Background: There is uncertainty regarding optimum timing of umbilical-cord clamping in infants <30 weeks gestation, but trial data suggest benefits from delayed clamping. The mechanism of reported benefit of delayed cord clamping (DCC) is unknown.
Aim: To determine the effect of DCC (> 60 sec) on composite outcome of death or major morbidity. To determine whether the effect of DCC is mediated by its effect on systemic blood flow, measured as superior vena cava (SVC) flow by functional cardiac ultrasound or regional cerebral oxygenation measured by near infrared spectroscopy. To determine the interobserver agreement of measures of systemic blood flow and its associations with clinical outcomes.
Methods: A multicentre randomised controlled trial (RCT) comparing DCC versus immediate cord clamping (ICC) was conducted in seven countries. A functional cardiac ultrasound substudy (nested RCT) was conducted in five centres to study the effect of DCC on systemic blood flow. A prospective observational study on a subset of infants was performed to study the effect of DCC on cerebral oxygenation. Interobserver agreement for the functional cardiac ultrasound measures were assessed on a subset of infants. A nested observational study of the infants in the substudy was conducted to determine the associations and clinical outcomes of functional cardiac ultrasound measures.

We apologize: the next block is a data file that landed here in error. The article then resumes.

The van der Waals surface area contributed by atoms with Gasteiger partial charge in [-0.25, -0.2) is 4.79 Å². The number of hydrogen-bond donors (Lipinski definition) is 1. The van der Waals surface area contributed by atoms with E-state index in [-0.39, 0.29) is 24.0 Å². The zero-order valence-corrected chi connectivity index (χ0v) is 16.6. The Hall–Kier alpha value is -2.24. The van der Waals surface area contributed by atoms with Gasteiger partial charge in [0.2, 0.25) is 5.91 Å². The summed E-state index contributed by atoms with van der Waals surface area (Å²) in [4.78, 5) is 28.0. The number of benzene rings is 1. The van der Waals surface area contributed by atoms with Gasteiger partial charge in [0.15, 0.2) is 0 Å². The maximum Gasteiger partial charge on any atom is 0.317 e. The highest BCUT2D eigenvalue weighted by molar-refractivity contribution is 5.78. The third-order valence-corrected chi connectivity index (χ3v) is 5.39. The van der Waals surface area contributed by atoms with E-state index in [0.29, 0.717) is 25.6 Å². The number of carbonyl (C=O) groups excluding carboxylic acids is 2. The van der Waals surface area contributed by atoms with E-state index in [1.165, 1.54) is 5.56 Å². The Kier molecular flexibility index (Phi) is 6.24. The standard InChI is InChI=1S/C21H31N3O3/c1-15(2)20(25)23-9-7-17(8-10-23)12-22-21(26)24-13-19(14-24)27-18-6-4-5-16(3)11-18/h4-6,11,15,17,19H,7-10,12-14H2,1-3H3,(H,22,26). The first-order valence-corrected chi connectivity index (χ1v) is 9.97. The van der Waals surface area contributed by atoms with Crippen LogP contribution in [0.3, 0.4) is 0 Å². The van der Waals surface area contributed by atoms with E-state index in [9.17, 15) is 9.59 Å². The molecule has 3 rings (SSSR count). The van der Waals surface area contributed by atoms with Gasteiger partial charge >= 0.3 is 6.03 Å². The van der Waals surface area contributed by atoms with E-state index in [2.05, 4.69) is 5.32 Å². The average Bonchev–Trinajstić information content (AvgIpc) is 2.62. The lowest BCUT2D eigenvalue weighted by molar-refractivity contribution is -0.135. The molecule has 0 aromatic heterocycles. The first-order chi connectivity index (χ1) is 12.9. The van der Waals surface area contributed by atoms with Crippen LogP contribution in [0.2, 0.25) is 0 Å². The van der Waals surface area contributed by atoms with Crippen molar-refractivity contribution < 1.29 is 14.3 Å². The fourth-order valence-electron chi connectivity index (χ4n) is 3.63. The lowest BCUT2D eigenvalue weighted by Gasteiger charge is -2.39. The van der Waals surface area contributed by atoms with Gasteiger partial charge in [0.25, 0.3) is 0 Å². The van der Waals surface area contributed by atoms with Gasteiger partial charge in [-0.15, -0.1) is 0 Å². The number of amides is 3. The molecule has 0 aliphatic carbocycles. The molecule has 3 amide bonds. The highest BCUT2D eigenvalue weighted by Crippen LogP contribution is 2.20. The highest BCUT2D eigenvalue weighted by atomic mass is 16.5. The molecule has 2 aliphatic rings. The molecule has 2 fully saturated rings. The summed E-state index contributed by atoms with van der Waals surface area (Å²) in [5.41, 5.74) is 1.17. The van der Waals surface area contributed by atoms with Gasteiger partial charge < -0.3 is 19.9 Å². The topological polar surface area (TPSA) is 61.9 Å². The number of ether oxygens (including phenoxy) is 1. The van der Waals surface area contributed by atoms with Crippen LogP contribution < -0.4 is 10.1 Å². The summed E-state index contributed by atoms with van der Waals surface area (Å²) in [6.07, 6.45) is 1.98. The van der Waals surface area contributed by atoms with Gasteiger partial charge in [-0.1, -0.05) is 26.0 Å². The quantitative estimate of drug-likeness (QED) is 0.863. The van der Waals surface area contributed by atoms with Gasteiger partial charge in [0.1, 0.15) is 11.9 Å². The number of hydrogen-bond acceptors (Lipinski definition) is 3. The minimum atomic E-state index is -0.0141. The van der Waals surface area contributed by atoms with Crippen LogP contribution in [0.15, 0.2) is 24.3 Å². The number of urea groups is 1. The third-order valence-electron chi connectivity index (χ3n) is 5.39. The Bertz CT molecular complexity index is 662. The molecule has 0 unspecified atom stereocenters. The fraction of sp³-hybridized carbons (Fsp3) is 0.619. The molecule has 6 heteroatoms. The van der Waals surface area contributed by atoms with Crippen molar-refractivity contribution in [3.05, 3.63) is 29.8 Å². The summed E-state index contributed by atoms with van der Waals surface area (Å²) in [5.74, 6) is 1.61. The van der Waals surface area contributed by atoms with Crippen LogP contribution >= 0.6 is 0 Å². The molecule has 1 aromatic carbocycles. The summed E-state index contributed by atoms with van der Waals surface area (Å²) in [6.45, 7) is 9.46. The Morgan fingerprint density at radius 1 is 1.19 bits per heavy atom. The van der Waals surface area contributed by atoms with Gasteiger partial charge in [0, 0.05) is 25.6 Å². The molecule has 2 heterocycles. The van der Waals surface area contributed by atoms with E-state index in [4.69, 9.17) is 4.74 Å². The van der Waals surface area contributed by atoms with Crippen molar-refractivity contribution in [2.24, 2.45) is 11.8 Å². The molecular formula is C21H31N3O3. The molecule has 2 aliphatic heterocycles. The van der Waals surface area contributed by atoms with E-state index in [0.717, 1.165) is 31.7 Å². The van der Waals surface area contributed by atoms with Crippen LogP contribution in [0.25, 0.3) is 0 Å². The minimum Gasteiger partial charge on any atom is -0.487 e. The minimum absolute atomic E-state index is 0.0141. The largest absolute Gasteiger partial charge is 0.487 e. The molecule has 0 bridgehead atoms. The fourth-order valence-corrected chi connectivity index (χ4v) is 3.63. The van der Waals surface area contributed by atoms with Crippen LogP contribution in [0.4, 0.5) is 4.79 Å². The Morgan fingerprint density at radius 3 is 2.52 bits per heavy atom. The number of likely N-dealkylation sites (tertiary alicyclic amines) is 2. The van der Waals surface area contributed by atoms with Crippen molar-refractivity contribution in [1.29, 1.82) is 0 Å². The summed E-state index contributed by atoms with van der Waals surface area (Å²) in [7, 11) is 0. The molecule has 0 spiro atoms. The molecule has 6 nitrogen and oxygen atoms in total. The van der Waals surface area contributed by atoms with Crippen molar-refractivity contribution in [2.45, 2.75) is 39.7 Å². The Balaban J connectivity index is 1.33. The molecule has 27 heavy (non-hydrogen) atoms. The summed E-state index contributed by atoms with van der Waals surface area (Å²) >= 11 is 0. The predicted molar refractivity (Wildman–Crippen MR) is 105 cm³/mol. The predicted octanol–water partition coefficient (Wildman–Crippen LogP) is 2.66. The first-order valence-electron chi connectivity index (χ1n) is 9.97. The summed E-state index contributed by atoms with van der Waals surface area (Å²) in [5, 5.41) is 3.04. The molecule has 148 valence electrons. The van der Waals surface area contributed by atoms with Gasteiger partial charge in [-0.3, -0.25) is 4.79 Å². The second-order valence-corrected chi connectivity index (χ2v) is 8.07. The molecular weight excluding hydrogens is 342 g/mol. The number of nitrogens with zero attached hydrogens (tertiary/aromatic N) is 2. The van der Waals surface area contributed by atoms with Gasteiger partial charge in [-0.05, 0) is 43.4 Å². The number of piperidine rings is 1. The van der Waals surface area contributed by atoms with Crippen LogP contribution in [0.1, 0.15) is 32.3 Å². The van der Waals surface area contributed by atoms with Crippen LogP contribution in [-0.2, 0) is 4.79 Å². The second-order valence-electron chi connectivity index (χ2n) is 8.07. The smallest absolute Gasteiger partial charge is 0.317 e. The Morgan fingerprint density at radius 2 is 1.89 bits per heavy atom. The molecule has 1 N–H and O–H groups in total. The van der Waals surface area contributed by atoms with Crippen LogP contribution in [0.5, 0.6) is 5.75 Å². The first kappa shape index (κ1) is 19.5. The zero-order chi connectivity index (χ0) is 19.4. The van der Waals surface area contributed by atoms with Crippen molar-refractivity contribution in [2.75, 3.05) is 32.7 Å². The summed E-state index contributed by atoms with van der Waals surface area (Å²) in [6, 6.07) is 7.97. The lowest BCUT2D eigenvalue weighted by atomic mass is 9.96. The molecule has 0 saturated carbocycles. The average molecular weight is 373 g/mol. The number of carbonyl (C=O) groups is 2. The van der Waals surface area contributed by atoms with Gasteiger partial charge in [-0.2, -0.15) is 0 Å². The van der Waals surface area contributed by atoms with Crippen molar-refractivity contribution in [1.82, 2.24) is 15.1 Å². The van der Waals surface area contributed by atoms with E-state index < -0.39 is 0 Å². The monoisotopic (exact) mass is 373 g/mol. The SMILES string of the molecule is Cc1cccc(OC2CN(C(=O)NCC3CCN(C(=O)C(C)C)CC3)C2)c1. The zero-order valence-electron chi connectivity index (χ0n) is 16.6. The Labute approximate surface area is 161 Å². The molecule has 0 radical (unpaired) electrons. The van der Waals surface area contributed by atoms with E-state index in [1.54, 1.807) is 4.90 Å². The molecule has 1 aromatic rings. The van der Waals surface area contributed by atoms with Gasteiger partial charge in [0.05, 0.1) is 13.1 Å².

Results: Delayed cord clamping as compared to immediate cord clamping did not result in a lower incidence of the primary composite outcome of death or major morbidity at 36 weeks of gestation. The mortaility was significantly lower in the DCC group as compared to ICC group (6.4% vs. 9.0%) in an unadjusted analysis. In the functional cardiac ultrasound substudy, DCC had no effect on mean lowest SVC flow in the first 24 hours. A sensitivity analysis revealed DCC ≥30 s was associated with improved cerebral oxygenation measures in the first 24 hours. The interobserver variability for SVC flow is consistent with those reported before. The nested observational study revealed infants with low SVC flow had no significant difference in mortality and major morbidity.
Conclusion: Fewer infants in the DCC group than in the ICC group died by 36 weeks. DCC had no effect on systemic blood flow and may improve cerebral oxygenation. The interobserver variability of SVC flow was consistent with previously reported and low SVC flow was not associated with important neonatal morbidities.